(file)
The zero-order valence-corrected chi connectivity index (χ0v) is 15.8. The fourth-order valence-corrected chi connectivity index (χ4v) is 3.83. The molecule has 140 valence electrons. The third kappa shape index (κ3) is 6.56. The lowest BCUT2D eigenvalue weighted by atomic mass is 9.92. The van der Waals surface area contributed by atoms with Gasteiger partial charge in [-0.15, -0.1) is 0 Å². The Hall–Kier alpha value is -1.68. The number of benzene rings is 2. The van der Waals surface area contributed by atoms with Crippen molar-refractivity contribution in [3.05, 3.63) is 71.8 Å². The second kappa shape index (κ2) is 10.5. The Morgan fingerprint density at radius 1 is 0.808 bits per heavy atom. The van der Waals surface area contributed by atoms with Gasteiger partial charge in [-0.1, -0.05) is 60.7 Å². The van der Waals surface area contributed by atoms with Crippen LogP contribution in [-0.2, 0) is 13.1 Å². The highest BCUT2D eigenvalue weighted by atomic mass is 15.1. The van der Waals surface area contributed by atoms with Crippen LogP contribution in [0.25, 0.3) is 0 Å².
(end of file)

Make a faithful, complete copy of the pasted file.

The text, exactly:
The zero-order valence-corrected chi connectivity index (χ0v) is 15.8. The fourth-order valence-corrected chi connectivity index (χ4v) is 3.83. The molecule has 140 valence electrons. The third kappa shape index (κ3) is 6.56. The lowest BCUT2D eigenvalue weighted by atomic mass is 9.92. The van der Waals surface area contributed by atoms with Gasteiger partial charge in [-0.15, -0.1) is 0 Å². The Hall–Kier alpha value is -1.68. The number of benzene rings is 2. The van der Waals surface area contributed by atoms with Crippen molar-refractivity contribution in [3.05, 3.63) is 71.8 Å². The second kappa shape index (κ2) is 10.5. The Morgan fingerprint density at radius 1 is 0.808 bits per heavy atom. The van der Waals surface area contributed by atoms with Gasteiger partial charge in [-0.1, -0.05) is 60.7 Å². The van der Waals surface area contributed by atoms with Crippen LogP contribution in [-0.2, 0) is 13.1 Å². The highest BCUT2D eigenvalue weighted by atomic mass is 15.1. The van der Waals surface area contributed by atoms with Crippen LogP contribution in [0.25, 0.3) is 0 Å².